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LYON, France — A century after it was founded, the world’s only global crime-fighting organization faces an existential question: Does the world still need it?
Rising geopolitical tensions including between the United States and Russia and China are challenging the agency’s operating model, which relies on voluntary information-sharing among its members’ police forces.
Add to that persistent claims that its famed Red Notice alert system is subject to political manipulation and accusations of complicity in torture against Interpol’s Emirati president, Ahmed Naser Al-Raisi, and the crime-fighting organization faces a perfect storm.
In an interview with POLITICO, Interpol Secretary General Jürgen Stock said the institution faces numerous difficulties, including over its funding situation. But he argued an agency that spans the globe is needed now more than ever amid international child sexual abuse, environmental crime and mafia groups like Italy’s ‘Ndrangheta.
“The challenges are huge. I cannot say we are sufficiently resourced,” Stock said as the agency marks 100 years since it was founded in Vienna.
“We are overwhelmed by cases of online child sexual exploitation. We are overwhelmed by cases of cybercrime … We are overwhelmed by drug trafficking,” he said. Such international operations are extremely resource-intensive, added the German former high-ranking police official.
His pitch is that the global community can only tackle these kind of crimes through cooperation. “That is why a global platform is more important than ever. Can you consider if Interpol would not exist? People would say, we need such an agency.”
He cited looming recession and the energy crisis as the main drags on Interpol’s funding push. Asked how much Interpol seeks, Stock did not name a figure, but said tens of millions of euros would be needed to sustain new systems for data and biometric analysis that have not been fully funded.
With 195 member countries as of 2022, the agency’s total revenue in 2022 was €195 million, of which €86 million was “voluntary contributions” — money that member countries contribute to support certain projects.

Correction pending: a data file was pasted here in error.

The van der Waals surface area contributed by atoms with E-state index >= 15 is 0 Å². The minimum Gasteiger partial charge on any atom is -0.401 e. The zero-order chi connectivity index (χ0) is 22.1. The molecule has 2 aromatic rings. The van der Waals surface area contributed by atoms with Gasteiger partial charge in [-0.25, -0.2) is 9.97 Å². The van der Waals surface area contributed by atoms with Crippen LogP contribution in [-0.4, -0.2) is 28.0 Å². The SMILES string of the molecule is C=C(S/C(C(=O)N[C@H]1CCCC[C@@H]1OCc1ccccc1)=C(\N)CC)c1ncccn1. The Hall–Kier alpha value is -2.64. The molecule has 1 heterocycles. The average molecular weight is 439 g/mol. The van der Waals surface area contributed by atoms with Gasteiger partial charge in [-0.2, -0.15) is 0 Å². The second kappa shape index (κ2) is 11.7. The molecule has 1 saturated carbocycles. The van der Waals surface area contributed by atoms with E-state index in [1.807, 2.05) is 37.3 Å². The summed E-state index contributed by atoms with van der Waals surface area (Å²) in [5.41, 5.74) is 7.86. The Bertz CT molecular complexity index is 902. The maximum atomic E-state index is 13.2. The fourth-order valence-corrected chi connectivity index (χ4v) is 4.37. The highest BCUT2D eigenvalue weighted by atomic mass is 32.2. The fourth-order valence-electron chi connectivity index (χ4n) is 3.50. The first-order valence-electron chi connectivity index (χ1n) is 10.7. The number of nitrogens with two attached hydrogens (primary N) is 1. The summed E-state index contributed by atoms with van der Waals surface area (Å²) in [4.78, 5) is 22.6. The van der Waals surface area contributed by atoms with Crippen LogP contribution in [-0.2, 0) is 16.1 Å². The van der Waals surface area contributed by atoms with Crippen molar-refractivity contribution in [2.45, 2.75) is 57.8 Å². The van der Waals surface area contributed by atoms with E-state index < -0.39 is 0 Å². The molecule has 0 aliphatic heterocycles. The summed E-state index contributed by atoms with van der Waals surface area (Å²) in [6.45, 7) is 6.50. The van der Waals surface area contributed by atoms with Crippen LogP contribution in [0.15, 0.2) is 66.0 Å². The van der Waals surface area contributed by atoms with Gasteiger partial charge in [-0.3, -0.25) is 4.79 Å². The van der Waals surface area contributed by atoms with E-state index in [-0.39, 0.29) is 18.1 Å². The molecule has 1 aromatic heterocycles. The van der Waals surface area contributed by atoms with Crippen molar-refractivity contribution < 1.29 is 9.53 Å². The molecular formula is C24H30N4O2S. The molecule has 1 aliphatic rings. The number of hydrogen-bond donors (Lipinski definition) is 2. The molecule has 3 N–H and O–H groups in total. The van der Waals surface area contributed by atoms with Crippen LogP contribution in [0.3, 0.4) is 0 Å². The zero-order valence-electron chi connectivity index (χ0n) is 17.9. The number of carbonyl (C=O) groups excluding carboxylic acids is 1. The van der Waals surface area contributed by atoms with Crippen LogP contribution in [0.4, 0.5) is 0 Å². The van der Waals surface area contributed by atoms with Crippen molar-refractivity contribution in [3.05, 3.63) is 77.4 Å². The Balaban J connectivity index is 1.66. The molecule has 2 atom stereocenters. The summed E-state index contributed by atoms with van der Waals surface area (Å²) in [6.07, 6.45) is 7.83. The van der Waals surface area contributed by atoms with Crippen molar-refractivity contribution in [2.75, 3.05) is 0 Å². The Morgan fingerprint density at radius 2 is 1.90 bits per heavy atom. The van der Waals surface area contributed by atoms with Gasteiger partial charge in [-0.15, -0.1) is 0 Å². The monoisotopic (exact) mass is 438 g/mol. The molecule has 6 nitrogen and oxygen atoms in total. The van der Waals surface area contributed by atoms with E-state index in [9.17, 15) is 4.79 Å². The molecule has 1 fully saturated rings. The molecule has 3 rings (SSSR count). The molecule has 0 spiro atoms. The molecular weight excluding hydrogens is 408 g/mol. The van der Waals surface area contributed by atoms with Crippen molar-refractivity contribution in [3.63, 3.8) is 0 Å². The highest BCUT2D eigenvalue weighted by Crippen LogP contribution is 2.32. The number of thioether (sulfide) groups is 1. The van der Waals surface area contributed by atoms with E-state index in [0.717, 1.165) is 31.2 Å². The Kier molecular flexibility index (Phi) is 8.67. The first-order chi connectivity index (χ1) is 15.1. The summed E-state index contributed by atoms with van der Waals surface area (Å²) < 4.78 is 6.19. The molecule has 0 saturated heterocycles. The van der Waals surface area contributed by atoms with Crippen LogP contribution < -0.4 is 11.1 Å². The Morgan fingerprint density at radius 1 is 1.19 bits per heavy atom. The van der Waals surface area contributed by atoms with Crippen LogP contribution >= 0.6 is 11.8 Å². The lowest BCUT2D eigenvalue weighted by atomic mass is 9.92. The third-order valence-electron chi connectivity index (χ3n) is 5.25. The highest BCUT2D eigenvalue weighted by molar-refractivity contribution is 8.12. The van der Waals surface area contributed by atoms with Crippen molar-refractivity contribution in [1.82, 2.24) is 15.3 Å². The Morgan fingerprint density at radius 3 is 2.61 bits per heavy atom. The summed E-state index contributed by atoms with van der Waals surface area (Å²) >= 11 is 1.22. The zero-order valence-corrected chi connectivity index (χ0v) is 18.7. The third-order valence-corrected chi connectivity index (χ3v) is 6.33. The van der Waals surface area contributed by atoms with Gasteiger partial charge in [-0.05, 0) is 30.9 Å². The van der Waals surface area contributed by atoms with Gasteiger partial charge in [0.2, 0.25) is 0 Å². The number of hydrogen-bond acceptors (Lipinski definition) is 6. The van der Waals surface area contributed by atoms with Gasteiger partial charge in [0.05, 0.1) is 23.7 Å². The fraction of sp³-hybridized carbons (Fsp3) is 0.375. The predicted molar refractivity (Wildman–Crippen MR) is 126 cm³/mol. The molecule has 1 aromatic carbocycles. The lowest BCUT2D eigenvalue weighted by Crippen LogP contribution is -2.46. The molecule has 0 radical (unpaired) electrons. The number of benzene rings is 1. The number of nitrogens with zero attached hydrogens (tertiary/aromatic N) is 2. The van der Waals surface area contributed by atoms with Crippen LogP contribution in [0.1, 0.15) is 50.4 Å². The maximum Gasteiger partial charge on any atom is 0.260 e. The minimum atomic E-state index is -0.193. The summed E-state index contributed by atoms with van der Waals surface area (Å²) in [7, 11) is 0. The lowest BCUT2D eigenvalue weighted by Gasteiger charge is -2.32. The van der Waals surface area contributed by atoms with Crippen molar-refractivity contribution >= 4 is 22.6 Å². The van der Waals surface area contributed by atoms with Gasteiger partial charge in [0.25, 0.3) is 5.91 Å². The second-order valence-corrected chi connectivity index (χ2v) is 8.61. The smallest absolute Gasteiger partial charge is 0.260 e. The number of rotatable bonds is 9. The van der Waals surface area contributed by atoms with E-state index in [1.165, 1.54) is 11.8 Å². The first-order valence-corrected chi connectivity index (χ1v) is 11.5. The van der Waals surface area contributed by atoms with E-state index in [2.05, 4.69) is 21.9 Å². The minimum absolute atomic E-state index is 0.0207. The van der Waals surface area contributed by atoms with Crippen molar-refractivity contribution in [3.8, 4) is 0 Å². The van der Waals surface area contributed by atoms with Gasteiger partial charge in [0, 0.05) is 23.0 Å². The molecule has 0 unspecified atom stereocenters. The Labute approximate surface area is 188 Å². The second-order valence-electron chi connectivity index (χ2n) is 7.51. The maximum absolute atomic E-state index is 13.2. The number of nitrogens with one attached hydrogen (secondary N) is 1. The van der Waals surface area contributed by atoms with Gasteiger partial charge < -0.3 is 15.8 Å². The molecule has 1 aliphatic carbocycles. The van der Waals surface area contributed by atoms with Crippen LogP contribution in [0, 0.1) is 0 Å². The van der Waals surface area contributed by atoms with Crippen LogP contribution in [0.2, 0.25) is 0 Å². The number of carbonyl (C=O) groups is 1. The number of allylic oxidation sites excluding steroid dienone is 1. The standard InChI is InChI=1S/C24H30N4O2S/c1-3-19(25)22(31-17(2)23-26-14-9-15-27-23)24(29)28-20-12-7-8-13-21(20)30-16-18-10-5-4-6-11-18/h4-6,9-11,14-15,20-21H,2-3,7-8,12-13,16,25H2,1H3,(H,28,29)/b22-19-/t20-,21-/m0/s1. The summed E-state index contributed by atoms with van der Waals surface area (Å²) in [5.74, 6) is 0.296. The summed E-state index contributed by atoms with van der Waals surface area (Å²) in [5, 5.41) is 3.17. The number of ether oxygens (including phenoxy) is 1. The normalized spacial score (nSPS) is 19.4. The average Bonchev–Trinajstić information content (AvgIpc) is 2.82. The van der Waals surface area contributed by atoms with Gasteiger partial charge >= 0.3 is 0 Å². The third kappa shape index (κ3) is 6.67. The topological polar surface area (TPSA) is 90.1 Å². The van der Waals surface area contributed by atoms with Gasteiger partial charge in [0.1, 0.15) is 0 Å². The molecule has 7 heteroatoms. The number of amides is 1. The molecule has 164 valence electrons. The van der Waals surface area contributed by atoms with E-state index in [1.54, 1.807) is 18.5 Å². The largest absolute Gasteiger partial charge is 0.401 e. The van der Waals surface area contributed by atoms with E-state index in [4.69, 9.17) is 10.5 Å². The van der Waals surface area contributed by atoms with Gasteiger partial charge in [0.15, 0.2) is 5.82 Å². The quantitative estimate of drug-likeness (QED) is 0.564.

One of the complaints dogging Interpol is that its funding model is heavily reliant on members’ goodwill. Corporations including Philip Morris and associations like FIFA used to also donate large sums until Stock put an end to the practice in 2014 — a decision he said led to a “difficult couple of years.”
Yet Interpol remains beholden to its government donors including the European Union, its largest single contributor, to pony up cash to support projects or bolster the agency’s capacity to analyze large data sets, for example.
In March 2017, the agency received €50 million from the United Arab Emirates. Months later, its members elected as its president Emirati Major General Ahmed Nasser al-Raisi, who faced complaints lodged in France and Turkey a few months before his nomination over accusations of torture, which allegedly took place in 2018. The UAE’s foreign ministry rejected the complaints as “without foundation.”
Asked about the claims against al-Raisi, Stock said they “are aware of the accusation,” adding that it is an “ongoing matter” and that it would be “inappropriate and immature” to comment further. He also defended the UAE donation, saying Interpol was “not a rich organization” and that the UAE did not decide precisely how the money would be spent.
In addition, Red Notices — which signal that a person is wanted by a member country, but is not an arrest warrant — face criticism that they can be manipulated by repressive regimes pursuing political opponents. A 2022 report from the European Parliament said political use of Red Notices was a persistent “problem,” citing the example of a Ukrainian opera director who was arrested in Italy following a Red Notice issued by Russia.
Stock acknowledged that Russia’s war against Ukraine has “had an impact on police cooperation,” but argued the Red Notice system was sound. “We are checking intensively whether the request is in line with Interpol’s procedures,” he said, adding that Interpol is not a “quasi-court.”
While critics say Interpol is hamstrung by its inability to pursue state-backed criminals and terrorists, Stock argued that it’s precisely the agency’s studied neutrality — which does not allow any member to compel any other to do anything — that allows it to be effective in what it can do.
Stock’s term as Interpol secretary-general, essentially its chief executive, ends in late 2024. Stephen Kavanagh, Interpol’s executive director for police services and, as of Wednesday, a candidate to be Stock’s successor, argued that Interpol’s staying power through 100 years was due to its low profile.
“The reason we are surviving despite the scale of global conflict is because we don’t try to exert power over our members. We can’t order countries to investigate or not investigate — which allows us to be effective in bolstering cooperation,” Kavanagh said.